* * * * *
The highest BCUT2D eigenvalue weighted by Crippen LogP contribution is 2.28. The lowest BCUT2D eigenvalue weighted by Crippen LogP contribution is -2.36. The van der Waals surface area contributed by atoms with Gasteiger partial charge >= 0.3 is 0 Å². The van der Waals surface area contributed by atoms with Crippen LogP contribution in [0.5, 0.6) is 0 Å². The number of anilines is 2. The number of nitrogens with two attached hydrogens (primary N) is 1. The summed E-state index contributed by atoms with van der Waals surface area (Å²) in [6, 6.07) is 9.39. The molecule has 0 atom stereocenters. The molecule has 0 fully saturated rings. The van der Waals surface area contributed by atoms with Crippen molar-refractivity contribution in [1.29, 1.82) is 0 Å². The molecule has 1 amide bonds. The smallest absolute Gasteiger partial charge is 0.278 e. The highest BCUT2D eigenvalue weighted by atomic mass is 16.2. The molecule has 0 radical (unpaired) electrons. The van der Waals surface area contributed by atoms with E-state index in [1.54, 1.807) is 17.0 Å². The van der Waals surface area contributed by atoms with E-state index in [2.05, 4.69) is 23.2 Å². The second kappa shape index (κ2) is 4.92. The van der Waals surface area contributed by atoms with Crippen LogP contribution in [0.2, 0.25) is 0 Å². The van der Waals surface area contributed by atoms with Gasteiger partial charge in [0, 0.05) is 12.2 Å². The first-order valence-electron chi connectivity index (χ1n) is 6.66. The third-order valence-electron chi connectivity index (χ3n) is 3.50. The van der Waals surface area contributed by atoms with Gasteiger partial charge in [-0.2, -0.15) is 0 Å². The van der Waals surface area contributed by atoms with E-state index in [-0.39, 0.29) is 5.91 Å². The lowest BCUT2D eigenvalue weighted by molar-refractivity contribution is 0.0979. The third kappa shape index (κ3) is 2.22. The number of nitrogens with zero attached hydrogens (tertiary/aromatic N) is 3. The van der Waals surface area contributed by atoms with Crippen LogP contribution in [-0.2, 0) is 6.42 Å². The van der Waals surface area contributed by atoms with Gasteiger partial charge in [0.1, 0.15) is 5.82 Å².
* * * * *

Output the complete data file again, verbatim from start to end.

The highest BCUT2D eigenvalue weighted by Crippen LogP contribution is 2.28. The lowest BCUT2D eigenvalue weighted by Crippen LogP contribution is -2.36. The van der Waals surface area contributed by atoms with Gasteiger partial charge >= 0.3 is 0 Å². The van der Waals surface area contributed by atoms with Crippen LogP contribution in [0.5, 0.6) is 0 Å². The number of anilines is 2. The number of nitrogens with two attached hydrogens (primary N) is 1. The summed E-state index contributed by atoms with van der Waals surface area (Å²) in [6, 6.07) is 9.39. The molecule has 0 atom stereocenters. The molecule has 0 fully saturated rings. The van der Waals surface area contributed by atoms with Crippen molar-refractivity contribution in [1.29, 1.82) is 0 Å². The molecule has 1 amide bonds. The smallest absolute Gasteiger partial charge is 0.278 e. The highest BCUT2D eigenvalue weighted by atomic mass is 16.2. The molecule has 0 radical (unpaired) electrons. The van der Waals surface area contributed by atoms with E-state index in [1.54, 1.807) is 17.0 Å². The van der Waals surface area contributed by atoms with E-state index in [2.05, 4.69) is 23.2 Å². The second kappa shape index (κ2) is 4.92. The van der Waals surface area contributed by atoms with Crippen LogP contribution in [0.2, 0.25) is 0 Å². The van der Waals surface area contributed by atoms with Gasteiger partial charge in [0, 0.05) is 12.2 Å². The first-order valence-electron chi connectivity index (χ1n) is 6.66. The third-order valence-electron chi connectivity index (χ3n) is 3.50. The van der Waals surface area contributed by atoms with Gasteiger partial charge in [-0.2, -0.15) is 0 Å². The van der Waals surface area contributed by atoms with E-state index in [-0.39, 0.29) is 5.91 Å². The lowest BCUT2D eigenvalue weighted by molar-refractivity contribution is 0.0979. The third kappa shape index (κ3) is 2.22. The number of nitrogens with zero attached hydrogens (tertiary/aromatic N) is 3. The van der Waals surface area contributed by atoms with Crippen LogP contribution in [-0.2, 0) is 6.42 Å². The van der Waals surface area contributed by atoms with Gasteiger partial charge in [0.1, 0.15) is 5.82 Å².